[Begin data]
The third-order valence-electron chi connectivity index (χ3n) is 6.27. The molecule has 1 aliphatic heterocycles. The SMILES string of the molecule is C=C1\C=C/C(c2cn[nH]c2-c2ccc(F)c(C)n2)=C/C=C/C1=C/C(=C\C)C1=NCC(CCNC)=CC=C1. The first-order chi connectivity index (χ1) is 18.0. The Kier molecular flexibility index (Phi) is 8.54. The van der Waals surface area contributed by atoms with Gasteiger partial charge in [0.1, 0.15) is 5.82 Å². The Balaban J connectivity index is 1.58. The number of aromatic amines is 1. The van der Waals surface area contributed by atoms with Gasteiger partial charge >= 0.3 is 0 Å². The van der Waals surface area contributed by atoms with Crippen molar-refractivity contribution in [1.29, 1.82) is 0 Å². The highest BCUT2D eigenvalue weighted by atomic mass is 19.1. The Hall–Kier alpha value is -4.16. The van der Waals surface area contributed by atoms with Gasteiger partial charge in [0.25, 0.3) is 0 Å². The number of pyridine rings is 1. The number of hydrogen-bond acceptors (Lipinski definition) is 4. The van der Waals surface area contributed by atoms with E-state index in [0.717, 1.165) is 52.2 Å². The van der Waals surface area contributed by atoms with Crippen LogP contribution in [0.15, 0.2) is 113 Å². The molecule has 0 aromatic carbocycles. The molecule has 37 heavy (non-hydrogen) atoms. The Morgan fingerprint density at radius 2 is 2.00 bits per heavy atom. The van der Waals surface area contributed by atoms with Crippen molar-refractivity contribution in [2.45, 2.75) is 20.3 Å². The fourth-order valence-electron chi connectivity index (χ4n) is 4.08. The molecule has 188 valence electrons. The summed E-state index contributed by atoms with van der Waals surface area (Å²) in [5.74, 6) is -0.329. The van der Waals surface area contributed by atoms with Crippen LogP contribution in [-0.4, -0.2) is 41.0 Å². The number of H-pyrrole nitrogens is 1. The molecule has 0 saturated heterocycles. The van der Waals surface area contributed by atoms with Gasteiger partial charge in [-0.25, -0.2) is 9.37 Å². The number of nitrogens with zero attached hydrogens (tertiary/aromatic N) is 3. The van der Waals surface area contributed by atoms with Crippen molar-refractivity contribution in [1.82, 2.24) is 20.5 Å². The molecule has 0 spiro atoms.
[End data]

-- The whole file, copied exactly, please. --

The third-order valence-electron chi connectivity index (χ3n) is 6.27. The molecule has 1 aliphatic heterocycles. The SMILES string of the molecule is C=C1\C=C/C(c2cn[nH]c2-c2ccc(F)c(C)n2)=C/C=C/C1=C/C(=C\C)C1=NCC(CCNC)=CC=C1. The first-order chi connectivity index (χ1) is 18.0. The Kier molecular flexibility index (Phi) is 8.54. The van der Waals surface area contributed by atoms with Gasteiger partial charge in [0.1, 0.15) is 5.82 Å². The Balaban J connectivity index is 1.58. The number of aromatic amines is 1. The van der Waals surface area contributed by atoms with Gasteiger partial charge >= 0.3 is 0 Å². The van der Waals surface area contributed by atoms with Crippen molar-refractivity contribution in [1.29, 1.82) is 0 Å². The highest BCUT2D eigenvalue weighted by atomic mass is 19.1. The Hall–Kier alpha value is -4.16. The van der Waals surface area contributed by atoms with Gasteiger partial charge in [0.25, 0.3) is 0 Å². The number of pyridine rings is 1. The number of hydrogen-bond acceptors (Lipinski definition) is 4. The van der Waals surface area contributed by atoms with E-state index in [0.717, 1.165) is 52.2 Å². The van der Waals surface area contributed by atoms with Crippen LogP contribution in [0.15, 0.2) is 113 Å². The molecule has 0 aromatic carbocycles. The molecule has 37 heavy (non-hydrogen) atoms. The Morgan fingerprint density at radius 2 is 2.00 bits per heavy atom. The van der Waals surface area contributed by atoms with Crippen molar-refractivity contribution in [2.45, 2.75) is 20.3 Å². The fourth-order valence-electron chi connectivity index (χ4n) is 4.08. The molecule has 188 valence electrons. The summed E-state index contributed by atoms with van der Waals surface area (Å²) in [5.74, 6) is -0.329. The van der Waals surface area contributed by atoms with Crippen LogP contribution in [-0.4, -0.2) is 41.0 Å². The number of H-pyrrole nitrogens is 1. The molecule has 0 saturated heterocycles. The van der Waals surface area contributed by atoms with Gasteiger partial charge in [-0.25, -0.2) is 9.37 Å². The number of nitrogens with zero attached hydrogens (tertiary/aromatic N) is 3. The van der Waals surface area contributed by atoms with Crippen molar-refractivity contribution in [1.82, 2.24) is 20.5 Å². The molecule has 0 spiro atoms.